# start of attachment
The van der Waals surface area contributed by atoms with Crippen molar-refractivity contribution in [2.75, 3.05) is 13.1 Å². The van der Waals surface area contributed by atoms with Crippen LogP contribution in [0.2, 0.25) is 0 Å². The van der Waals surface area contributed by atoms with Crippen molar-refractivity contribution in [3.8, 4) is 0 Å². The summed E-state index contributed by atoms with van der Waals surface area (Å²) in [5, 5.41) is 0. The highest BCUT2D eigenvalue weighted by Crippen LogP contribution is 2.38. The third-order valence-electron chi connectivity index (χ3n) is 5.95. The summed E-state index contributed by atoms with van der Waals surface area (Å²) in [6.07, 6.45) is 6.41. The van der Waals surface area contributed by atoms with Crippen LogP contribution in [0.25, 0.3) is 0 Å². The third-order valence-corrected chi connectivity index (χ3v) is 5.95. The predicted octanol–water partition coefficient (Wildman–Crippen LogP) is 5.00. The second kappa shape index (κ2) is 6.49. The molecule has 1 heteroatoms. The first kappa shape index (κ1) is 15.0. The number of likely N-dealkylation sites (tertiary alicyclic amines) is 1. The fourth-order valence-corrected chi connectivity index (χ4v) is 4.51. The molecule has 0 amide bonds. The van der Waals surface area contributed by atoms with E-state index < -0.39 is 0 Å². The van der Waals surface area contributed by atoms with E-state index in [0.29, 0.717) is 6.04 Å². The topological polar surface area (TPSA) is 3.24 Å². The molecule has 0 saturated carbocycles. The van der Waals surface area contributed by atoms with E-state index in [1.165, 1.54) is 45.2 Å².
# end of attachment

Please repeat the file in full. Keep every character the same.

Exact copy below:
The van der Waals surface area contributed by atoms with Crippen molar-refractivity contribution in [2.75, 3.05) is 13.1 Å². The van der Waals surface area contributed by atoms with Crippen LogP contribution in [0.2, 0.25) is 0 Å². The van der Waals surface area contributed by atoms with Crippen molar-refractivity contribution in [3.8, 4) is 0 Å². The summed E-state index contributed by atoms with van der Waals surface area (Å²) in [5, 5.41) is 0. The highest BCUT2D eigenvalue weighted by Crippen LogP contribution is 2.38. The third-order valence-electron chi connectivity index (χ3n) is 5.95. The summed E-state index contributed by atoms with van der Waals surface area (Å²) in [6.07, 6.45) is 6.41. The van der Waals surface area contributed by atoms with Crippen LogP contribution in [0.25, 0.3) is 0 Å². The third-order valence-corrected chi connectivity index (χ3v) is 5.95. The predicted octanol–water partition coefficient (Wildman–Crippen LogP) is 5.00. The second kappa shape index (κ2) is 6.49. The molecule has 1 heteroatoms. The first kappa shape index (κ1) is 15.0. The number of likely N-dealkylation sites (tertiary alicyclic amines) is 1. The fourth-order valence-corrected chi connectivity index (χ4v) is 4.51. The molecule has 0 amide bonds. The van der Waals surface area contributed by atoms with E-state index < -0.39 is 0 Å². The van der Waals surface area contributed by atoms with E-state index in [0.29, 0.717) is 6.04 Å². The topological polar surface area (TPSA) is 3.24 Å². The molecule has 0 saturated carbocycles. The van der Waals surface area contributed by atoms with E-state index in [1.165, 1.54) is 45.2 Å².